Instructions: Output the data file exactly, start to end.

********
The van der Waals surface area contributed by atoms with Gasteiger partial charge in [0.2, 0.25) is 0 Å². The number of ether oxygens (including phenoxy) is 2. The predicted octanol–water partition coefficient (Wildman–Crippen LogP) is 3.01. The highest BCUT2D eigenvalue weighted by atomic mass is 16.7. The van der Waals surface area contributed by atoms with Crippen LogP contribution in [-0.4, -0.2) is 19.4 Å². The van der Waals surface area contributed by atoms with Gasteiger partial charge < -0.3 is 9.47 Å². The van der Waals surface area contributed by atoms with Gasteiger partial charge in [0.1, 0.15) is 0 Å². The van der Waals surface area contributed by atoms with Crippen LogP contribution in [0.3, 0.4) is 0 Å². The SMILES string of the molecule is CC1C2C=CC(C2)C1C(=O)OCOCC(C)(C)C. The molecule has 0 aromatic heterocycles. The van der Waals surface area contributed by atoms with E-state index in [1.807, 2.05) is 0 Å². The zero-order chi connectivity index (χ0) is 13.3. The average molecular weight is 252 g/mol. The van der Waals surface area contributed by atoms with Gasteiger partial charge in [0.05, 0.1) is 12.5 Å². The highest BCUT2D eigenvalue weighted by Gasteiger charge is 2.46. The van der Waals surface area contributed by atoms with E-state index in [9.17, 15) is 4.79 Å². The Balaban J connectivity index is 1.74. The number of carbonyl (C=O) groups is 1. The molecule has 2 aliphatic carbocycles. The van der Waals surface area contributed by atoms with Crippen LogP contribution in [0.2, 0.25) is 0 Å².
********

The van der Waals surface area contributed by atoms with Gasteiger partial charge in [0.2, 0.25) is 0 Å². The number of ether oxygens (including phenoxy) is 2. The predicted octanol–water partition coefficient (Wildman–Crippen LogP) is 3.01. The highest BCUT2D eigenvalue weighted by atomic mass is 16.7. The van der Waals surface area contributed by atoms with Crippen LogP contribution in [-0.4, -0.2) is 19.4 Å². The van der Waals surface area contributed by atoms with Gasteiger partial charge < -0.3 is 9.47 Å². The van der Waals surface area contributed by atoms with Gasteiger partial charge in [0.1, 0.15) is 0 Å². The van der Waals surface area contributed by atoms with Crippen LogP contribution in [0.3, 0.4) is 0 Å². The SMILES string of the molecule is CC1C2C=CC(C2)C1C(=O)OCOCC(C)(C)C. The molecule has 0 aromatic heterocycles. The van der Waals surface area contributed by atoms with E-state index in [1.807, 2.05) is 0 Å². The zero-order chi connectivity index (χ0) is 13.3. The average molecular weight is 252 g/mol. The van der Waals surface area contributed by atoms with Gasteiger partial charge in [0.05, 0.1) is 12.5 Å². The highest BCUT2D eigenvalue weighted by Gasteiger charge is 2.46. The van der Waals surface area contributed by atoms with E-state index in [9.17, 15) is 4.79 Å². The Balaban J connectivity index is 1.74. The number of carbonyl (C=O) groups is 1. The molecule has 2 aliphatic carbocycles. The van der Waals surface area contributed by atoms with Crippen LogP contribution in [0.2, 0.25) is 0 Å².